• Common Weak Fish: Known by the Native American name Squeteague, this endangered species inhabits the Atlantic Ocean along the east coast of the United States. Other types of weaklings include smooth weaklings, small-toothed weaklings, and small toothed weaklings, all of which are listed as least of concern.
  • Totuava: The totuava or totoaba is the largest drum fish in the world. This rare species lives in the Gulf of California near Mexico.
  • Freshwater Drumfish: This is the only drumfish species in North America (stretching from Hudson Bay to Guatemala) that lives its entire life in freshwater rivers or lakes.
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The drumfish is a fairly standard-looking ray-finned fish with a long, round body, a groove or notch between the ray and the spine, and two dorsal fins running along the back. Most drumfish have small mouths, jaws, and teeth, but a few specific species have larger mouths, prominent jaws, and sharp canines. Silver is the predominant color, but many other species also come in various reds, browns, blacks, and whites.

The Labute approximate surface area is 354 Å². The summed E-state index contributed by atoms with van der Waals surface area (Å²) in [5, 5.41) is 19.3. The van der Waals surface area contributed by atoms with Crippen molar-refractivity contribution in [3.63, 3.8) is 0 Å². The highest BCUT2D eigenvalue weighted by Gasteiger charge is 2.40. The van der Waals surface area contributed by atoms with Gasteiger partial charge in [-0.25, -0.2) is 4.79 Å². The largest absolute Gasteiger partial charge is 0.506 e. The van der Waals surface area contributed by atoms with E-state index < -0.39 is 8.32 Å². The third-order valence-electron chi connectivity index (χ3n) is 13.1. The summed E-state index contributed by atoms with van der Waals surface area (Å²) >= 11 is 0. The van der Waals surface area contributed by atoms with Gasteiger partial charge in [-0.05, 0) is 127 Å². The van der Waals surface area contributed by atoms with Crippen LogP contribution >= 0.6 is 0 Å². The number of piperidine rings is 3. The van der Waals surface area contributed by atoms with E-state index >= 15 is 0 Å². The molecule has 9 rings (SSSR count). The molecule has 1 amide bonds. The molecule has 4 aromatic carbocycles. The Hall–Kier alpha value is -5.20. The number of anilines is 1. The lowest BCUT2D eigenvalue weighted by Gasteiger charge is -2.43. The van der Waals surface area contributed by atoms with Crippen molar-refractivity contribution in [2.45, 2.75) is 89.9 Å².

By far the most important and distinctive feature of this family is a large muscle in the swim bladder. When it moves this muscle, the fish can greatly amplify the sound, producing the loud rattling or crackling sound that gives it its name. The function of this sound is to attract mates during the breeding season, which means that in some species, this ability is only present in males.

A fisherman holds a giant black drumfish (Pogonias cromis) into the sea. Texas, Gulf of Mexico, USA
A fisherman holds a giant black drumfish (Pogonias cromis), one of the largest drumfish, weighing 30-90 lbs.


In other species, drumming also serves a secondary purpose, as a warning or location call throughout the year. Each species can be identified by the distinctive sound it "vocalizes". Although this is considered a defining characteristic of drumfish, some species, such as the aforementioned California corbina, lack this ability entirely.